May 16, 2011



(PORTLAND, Ore.) – An hour after the Oregon Symphony’s Carnegie Hall performance last Thursday, May 12, word was spreading fast at the celebration in New York’s Hilton Hotel: respected author and music critic Alex Ross had tweeted “Triumphant debut for the Oregon Symphony!” 

In the next 24 hours, Ross’s tweet was followed in greater detail with a rave review from the New York Times’ Allan Kozinn who wrote that it was “hard to believe the Oregon Symphony had never performed in Carnegie Hall until Thursday evening” and called the orchestra a “highly polished precision instrument” and the program “vivid, often wrenching.”  He described the performance of Britten’s Sinfonia da Requiem as a “taut, passionate account” and said the orchestra and its music director Carlos Kalmar played Vaughan Williams’ Fourth Symphony with a “furious, incendiary energy.”

Kozinn’s enthusiasm was shared by Portland-based critics David Stabler of The Oregonian and James Bash of Oregon Music News.  Stabler, who had been documenting details of the Symphony’s first trip to Carnegie Hall for his paper all week, called it a “searing debut” that proved the Oregon Symphony “did indeed belong on the stage at Carnegie Hall.”  Bash wrote that the orchestra “stunned the audience with a performance that was outstanding in every way.”

Ross added on his blog, The Rest is Noise, that the Oregon Symphony’s performance was “pretty extraordinary” and promised a review in greater detail to follow in the New Yorker.

Oregon Symphony president Elaine Calder has described the Carnegie debut as a “game-changer”.   Hundreds of supporters travelled to New York to hear the performance and have now experienced the full dynamic range of the orchestra in an acoustically superb concert hall.  The relatively small regional orchestra has seldom ventured beyond the borders of the state, and hasn’t released a recording in years.  Fortunately, the Carnegie program “Music for a Time of War” was recorded live in two performances in Portland prior to the New York trip and will be released in the coming year on the PentaTone label.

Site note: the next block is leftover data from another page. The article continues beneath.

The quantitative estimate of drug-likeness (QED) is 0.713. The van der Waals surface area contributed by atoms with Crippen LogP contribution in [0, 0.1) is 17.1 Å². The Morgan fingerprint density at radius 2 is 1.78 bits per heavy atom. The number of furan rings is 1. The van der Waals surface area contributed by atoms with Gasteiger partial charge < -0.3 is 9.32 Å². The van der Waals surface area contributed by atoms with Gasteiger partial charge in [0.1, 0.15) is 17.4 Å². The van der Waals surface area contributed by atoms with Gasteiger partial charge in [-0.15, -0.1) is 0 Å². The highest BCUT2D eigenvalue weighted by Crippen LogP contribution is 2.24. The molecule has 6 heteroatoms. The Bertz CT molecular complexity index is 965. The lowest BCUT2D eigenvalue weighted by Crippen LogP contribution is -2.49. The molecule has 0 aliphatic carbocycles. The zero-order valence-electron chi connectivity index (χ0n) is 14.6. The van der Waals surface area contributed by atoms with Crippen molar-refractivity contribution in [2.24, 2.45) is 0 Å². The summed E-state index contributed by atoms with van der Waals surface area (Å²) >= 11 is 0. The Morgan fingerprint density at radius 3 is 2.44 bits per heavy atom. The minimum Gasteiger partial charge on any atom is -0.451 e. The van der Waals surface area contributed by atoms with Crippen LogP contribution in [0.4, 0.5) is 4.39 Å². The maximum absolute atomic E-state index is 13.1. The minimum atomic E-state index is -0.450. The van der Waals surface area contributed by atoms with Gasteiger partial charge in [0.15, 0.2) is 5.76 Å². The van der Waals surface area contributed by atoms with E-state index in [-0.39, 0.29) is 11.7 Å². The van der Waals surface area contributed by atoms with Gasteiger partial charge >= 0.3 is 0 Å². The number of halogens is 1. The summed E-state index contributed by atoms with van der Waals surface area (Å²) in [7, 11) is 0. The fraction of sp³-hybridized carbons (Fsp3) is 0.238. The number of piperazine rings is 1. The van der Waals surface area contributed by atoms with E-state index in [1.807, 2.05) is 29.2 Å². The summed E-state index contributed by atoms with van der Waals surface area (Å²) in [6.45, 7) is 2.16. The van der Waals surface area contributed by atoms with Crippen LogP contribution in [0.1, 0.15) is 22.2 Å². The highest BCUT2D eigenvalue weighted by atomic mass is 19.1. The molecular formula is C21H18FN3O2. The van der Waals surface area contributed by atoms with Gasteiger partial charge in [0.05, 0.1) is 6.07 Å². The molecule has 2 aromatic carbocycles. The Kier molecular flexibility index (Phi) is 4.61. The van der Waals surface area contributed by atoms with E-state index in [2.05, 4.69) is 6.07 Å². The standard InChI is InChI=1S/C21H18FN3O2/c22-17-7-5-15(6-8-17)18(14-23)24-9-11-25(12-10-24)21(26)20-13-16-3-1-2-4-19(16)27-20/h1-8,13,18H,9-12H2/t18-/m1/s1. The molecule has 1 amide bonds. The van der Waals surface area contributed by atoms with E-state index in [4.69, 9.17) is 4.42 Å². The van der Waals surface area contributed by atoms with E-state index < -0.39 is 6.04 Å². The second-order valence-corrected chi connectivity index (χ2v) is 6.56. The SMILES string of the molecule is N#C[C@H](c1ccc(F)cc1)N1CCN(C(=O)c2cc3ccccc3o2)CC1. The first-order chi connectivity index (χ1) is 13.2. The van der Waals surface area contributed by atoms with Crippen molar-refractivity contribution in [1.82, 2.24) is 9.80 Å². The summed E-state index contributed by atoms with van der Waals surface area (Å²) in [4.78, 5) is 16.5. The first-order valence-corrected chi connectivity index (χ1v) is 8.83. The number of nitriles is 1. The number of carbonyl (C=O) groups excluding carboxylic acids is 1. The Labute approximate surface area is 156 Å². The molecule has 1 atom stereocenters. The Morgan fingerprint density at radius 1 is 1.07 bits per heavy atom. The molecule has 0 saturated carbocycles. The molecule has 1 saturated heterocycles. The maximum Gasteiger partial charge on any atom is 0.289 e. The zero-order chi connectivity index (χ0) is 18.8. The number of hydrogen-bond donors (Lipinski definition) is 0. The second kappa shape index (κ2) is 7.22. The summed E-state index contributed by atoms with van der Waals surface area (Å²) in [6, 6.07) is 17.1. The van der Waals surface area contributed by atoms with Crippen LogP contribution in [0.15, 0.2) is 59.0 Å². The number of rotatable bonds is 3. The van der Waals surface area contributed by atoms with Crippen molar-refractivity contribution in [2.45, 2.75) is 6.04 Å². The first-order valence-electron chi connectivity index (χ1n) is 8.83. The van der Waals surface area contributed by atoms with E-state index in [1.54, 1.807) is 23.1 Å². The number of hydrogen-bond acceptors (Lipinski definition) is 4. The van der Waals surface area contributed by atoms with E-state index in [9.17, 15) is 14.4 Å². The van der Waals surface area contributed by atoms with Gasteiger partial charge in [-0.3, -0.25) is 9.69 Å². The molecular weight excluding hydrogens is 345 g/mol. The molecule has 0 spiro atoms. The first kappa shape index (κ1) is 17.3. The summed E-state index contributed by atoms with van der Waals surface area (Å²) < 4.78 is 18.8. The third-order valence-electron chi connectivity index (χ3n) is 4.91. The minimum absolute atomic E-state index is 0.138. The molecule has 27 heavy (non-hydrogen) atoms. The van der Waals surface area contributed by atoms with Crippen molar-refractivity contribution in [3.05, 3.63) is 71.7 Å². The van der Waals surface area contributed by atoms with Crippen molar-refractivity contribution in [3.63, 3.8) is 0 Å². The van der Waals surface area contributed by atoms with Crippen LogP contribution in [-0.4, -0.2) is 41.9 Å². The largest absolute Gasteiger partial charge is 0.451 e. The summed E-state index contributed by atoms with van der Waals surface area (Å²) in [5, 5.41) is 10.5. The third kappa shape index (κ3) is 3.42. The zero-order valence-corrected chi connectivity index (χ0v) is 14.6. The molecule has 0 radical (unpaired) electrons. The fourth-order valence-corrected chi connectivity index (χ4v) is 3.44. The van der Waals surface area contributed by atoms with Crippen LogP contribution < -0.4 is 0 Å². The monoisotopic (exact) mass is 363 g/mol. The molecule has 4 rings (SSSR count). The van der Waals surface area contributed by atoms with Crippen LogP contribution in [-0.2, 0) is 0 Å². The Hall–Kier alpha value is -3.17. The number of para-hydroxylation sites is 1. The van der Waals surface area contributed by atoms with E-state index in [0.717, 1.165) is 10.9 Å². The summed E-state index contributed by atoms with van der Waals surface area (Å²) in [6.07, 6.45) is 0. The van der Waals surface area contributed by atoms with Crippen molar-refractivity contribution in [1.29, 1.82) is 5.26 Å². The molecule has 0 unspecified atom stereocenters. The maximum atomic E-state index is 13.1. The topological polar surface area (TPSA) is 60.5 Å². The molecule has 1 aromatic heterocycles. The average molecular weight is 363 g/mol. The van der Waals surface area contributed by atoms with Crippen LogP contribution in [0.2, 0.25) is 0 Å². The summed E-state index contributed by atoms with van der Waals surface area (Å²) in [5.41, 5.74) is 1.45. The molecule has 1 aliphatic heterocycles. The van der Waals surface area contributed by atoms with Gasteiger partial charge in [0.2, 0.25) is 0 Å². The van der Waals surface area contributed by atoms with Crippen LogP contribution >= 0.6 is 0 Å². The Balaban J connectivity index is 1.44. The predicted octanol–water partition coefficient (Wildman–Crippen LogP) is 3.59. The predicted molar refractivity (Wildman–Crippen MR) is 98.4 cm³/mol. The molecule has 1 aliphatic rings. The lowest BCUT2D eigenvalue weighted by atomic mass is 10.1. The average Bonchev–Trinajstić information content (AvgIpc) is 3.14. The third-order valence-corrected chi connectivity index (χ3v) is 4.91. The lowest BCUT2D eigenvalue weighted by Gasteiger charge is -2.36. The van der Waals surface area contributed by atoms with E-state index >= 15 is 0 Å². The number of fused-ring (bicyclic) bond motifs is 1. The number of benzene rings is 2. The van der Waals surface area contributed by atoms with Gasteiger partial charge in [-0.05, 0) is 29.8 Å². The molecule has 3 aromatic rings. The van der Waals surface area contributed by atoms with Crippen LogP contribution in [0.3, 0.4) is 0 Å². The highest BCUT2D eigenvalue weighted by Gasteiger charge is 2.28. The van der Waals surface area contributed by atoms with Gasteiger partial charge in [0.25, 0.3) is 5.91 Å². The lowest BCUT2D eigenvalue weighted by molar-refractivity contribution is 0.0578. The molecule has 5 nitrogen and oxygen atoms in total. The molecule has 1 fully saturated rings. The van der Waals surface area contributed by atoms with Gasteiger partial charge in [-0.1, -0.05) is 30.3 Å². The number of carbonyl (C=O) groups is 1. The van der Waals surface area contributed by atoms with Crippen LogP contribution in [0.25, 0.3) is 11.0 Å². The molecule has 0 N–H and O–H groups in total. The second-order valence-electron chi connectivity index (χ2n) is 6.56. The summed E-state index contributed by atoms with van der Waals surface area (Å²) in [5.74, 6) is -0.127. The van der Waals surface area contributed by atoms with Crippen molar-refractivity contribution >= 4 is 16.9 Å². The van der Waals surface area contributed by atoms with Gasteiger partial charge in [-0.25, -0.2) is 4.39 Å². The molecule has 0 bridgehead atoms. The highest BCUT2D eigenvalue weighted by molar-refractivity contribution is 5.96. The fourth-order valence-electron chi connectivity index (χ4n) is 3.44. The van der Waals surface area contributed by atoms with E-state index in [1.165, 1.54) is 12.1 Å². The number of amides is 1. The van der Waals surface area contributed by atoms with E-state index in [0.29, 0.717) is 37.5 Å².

Calder also noted that the Toledo Symphony has informed her that they will program Music for a Time of War in a future season – a lovely compliment and further endorsement of the creativity and power of the Oregon Symphony’s presentation.

Like the performances in Portland, the Carnegie concert was dedicated to one of the Oregon Symphony’s greatest supporters, the late Harold Schnitzer.

Even with the support of the Spring for Music festival and Carnegie Hall, the trip to New York cost the orchestra some $300,000.  The Carnegie program book acknowledged in detail the hundreds of donors whose generosity ensured that all expenses of the venture were fully covered.

Today, music director Carlos Kalmar and members of the Oregon Symphony are back on the stage of Arlene Schnitzer Concert Hall rehearsing their final program of the 2010/11 classical season.  Aptly titled “Celebrating the Orchestra,” the concerts feature eight members of the orchestra in solo roles on the first half the program, and Bartok’s Concerto for Orchestra after intermission.   Full details of these concerts follow:


Our Classical season wraps up with an orchestral showcase


Jim Fullan
Vice President, Communications, Marketing & Sales